Why does the following return 1 instead of true?

echo 5===5;  //1;
  • 5
    PHP treats non-zero values as "true". – Dai Feb 13 '18 at 22:13
  • 3
    Try var_dump(5===5) – FrankerZ Feb 13 '18 at 22:13
  • 2
    1 is true. If you echo true; you'll see the same result. – Patrick Q Feb 13 '18 at 22:15
  • 2
    1 is true by the way. – briosheje Feb 13 '18 at 22:15
  • 3
    Possible duplicate of How does true/false work in PHP? – Obsidian Age Feb 13 '18 at 22:17

First of all, echo is not a function, it is a language construct and it does not actually "return" anything. echo is for outputting strings. The reason it outputs (not returns) 1 instead of true is because true is not a string, it is a boolean value and therefore when it is typecast to a string, PHP converts it to "1". If you want to see the real value of something, you need to use something like var_dump().

var_dump((string) true);
var_dump(5 === 5);
var_dump((string) false);
var_dump(5 === 6);


string(1) "1"
string(0) ""
  • echo is essentially output, so when you say 'it does not actually "return" anything', it is incorrect. In a way, it returns a result to the browser, the cli/terminal, etc... The main point is as noted in the documentation quoted below. The real issue lies with the boolean to string conversion. – FrankerZ Feb 14 '18 at 0:49
  • 1
    @FrankerZ Output is not returning, just as sending a mail is not returning to the mail server and executing a query is not returning to the database server. Even from the docs "The major differences to print are that echo accepts an argument list and doesn't have a return value." – Mike Feb 14 '18 at 1:50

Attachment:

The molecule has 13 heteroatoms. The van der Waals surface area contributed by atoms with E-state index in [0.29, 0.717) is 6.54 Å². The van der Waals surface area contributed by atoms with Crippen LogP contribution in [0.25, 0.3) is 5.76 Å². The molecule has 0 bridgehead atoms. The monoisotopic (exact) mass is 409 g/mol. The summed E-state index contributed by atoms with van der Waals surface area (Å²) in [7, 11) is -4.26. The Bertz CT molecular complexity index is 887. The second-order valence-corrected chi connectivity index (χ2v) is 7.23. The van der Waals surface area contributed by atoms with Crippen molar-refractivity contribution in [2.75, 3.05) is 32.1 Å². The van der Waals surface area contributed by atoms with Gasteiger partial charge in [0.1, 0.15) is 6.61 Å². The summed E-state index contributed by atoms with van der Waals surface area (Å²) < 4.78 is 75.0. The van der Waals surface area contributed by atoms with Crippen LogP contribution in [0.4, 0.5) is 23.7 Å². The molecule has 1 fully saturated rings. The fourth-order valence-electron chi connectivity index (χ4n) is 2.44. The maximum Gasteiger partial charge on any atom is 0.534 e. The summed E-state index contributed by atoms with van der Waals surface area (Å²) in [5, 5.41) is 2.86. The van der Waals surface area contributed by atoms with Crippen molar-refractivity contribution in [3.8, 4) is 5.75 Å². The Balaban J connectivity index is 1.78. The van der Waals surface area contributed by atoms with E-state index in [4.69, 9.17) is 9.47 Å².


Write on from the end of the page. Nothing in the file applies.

• @FrankerZ I understood the question and I know what the OP meant, I just wanted to make a note that the terminology used was incorrect. I realize this is a side issue, which is why the rest of the answer attempts to actually answer the question. – Mike Feb 14 '18 at 1:52

According to the PHP documentation, for string comparison:

A boolean TRUE value is converted to the string "1". Boolean FALSE is converted to "" (the empty string). This allows conversion back and forth between boolean and string values.

In simplistic terms 5===5 is true. The output of it though, when you cast it to a string is "1" (As noted above). To return the type/value of a string, you should use var_dump(), which will show the correct type:

var_dump(5===5); //bool(true);

See this output.


you can try also: echo (1===1) === true or echo true ;)

echo casts boolean to string.

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